Band Engagement Detector
The movable head assembly 200 also includes a band detector which is used to detect when a band has entered the guides 740 and 726. This is advantageously accomplished using a band detector mechanism which is mounted upon the cutter assembly which is movable relative to the head frame 700. As shown, band detector 770 (see FIG. 25 ) includes a contact plate 771. Contact plate 771 has a contact surface 772 which is along a nose or other appropriate point where a band entering the guides 740 and 726 will bear upon surface 772 and displace the detector plate 771. The detector plate 771 is provided with the ability to move relative to other parts of the cutter assembly. As shown, this is accomplished using a plurality of mounting slots 775 to which are extended detection plate mounting fasteners 776 which may have retainer washers 777 included thereon. Detection plate 771 moves relative to fasteners 776.
FIG. 26 shows detection plate 771 from the rear of the movable head assembly. Detection plate 771 moves rearwardly as just explained in response to being contacted by a pallet band as the movable head is moved into engagement and the band becomes positioned within the guides. A mounting bracket 714 connected to the back of cutter assembly includes an extension arm 715 which mounts a proximity detector which is mounted using aperture 716 and detects the movement of plate 771 to indicate that a band has been properly received in the engaged position. This is used as part of the overlay analyzer as will be explained in greater detail below.
Scanning Band Detector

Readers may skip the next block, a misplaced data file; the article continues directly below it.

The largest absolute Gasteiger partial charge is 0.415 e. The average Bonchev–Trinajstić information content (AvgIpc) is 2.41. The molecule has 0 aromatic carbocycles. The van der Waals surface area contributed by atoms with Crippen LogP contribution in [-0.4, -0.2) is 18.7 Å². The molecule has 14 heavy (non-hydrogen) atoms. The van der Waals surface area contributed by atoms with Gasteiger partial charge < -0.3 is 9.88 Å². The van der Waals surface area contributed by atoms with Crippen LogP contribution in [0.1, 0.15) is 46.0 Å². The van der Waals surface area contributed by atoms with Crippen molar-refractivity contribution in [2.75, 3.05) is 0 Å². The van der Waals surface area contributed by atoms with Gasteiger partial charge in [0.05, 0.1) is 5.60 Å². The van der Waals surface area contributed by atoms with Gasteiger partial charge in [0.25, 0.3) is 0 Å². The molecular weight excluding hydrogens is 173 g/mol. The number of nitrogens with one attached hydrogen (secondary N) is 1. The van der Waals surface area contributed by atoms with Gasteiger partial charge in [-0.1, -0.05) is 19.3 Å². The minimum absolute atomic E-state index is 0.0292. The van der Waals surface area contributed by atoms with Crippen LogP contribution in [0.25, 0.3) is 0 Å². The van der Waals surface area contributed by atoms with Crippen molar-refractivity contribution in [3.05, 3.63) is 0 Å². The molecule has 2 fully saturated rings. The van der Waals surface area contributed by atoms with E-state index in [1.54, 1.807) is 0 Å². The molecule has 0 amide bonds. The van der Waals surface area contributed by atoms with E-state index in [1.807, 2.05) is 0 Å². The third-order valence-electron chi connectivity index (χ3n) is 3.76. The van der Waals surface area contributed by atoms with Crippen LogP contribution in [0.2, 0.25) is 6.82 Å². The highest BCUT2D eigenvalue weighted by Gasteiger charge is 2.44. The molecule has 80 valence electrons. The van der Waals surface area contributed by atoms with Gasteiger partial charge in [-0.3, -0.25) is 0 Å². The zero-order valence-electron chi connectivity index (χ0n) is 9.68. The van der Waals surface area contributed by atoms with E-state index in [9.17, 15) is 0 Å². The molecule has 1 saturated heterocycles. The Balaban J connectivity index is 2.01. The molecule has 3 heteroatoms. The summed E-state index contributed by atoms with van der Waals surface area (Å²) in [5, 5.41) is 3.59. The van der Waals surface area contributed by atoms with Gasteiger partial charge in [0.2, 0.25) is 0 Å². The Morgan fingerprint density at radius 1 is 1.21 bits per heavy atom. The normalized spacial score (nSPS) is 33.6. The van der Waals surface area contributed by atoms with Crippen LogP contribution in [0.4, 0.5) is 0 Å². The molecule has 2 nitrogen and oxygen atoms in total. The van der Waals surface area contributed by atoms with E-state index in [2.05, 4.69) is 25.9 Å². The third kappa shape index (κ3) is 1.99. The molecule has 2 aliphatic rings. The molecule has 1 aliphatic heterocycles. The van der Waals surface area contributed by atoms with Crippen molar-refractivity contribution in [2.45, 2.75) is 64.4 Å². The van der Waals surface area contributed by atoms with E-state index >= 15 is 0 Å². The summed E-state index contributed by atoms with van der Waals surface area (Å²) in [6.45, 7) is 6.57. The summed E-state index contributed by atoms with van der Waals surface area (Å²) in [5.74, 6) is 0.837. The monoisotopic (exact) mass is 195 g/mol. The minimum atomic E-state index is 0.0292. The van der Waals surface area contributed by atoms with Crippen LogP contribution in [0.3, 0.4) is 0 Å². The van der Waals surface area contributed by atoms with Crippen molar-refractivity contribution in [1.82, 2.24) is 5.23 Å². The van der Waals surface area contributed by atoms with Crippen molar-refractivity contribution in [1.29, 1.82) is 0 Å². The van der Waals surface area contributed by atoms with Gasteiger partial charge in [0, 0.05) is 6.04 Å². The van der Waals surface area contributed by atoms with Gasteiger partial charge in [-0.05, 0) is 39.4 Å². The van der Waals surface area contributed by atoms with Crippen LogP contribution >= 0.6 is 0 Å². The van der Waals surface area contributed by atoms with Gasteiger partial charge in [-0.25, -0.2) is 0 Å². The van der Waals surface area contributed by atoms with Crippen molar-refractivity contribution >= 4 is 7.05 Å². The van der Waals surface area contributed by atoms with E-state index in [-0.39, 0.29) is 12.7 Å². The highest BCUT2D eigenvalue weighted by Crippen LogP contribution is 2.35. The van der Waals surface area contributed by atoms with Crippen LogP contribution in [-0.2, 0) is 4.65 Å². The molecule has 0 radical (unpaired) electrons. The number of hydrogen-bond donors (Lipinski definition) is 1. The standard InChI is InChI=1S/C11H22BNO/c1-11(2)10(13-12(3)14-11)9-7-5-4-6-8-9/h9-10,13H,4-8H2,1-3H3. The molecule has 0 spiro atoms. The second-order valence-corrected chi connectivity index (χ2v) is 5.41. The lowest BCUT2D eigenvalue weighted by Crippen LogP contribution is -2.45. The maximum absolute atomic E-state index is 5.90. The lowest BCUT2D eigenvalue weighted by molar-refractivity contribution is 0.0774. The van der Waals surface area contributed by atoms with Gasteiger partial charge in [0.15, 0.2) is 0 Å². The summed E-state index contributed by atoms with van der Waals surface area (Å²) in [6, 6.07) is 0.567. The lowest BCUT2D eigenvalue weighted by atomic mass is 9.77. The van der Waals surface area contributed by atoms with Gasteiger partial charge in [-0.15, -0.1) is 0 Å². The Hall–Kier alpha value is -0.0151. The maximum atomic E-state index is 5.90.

The debanding machine 10 is provided with at least one band detector for detecting the pallet bands 37 and 38. The band detector may be an optical band detector 780 or an ultrasonic detector 781. Detectors 780 and 781 are only illustrated in FIG. 25. Other views show merely the mounting brackets. It is possible to use one or both detectors to obtain information on the positions and numbers of bands present on the pallet.
The preferred construction places the band detector or detectors on the movable head 200. This allows the band detectors to detect the pallet bands by scanning as head 200 is moved across the pallet adjacent to the surface being reviewed. As shown, this is done by scanning the head across the upper or top surface of the pallet 30. The head is preferably controlled to move at a slower speed when the detector is in the vicinity of a band. A band vicinity can be programmed into the controller, or it can be based upon band pattern information already stored in the debander control system.
The band detector may employ optical detection technology, ultrasonic beam detection technology or other suitable units that have the ability to discern and discriminate a pallet band in a reliable fashion. A suitable optical detector is a Model SME312d manufactured by Banner Engineering Corp. of Minneapolis, Minn. A suitable ultrasonic detector is Model SM380A-228-00 manufactured by Hyde Park Electronics, Inc. of Dayton, Ohio. Other detectors now known or hereafter developed may be appropriate for use as the band detector.
Band detector 780 can be mounted in a variety of locations upon the head. As shown, optical detector 780 is mounted to a bracket 712. Ultrasonic detector 781 is mounted in a mounting notch 782 (see FIG. 26) formed in the upper rear portion of contact pad 730. The ultrasonic beam is directed from the ultrasonic detector through aperture 784 through the contact pad and reflected ultrasonic waves are bounced back and detected by detector 781.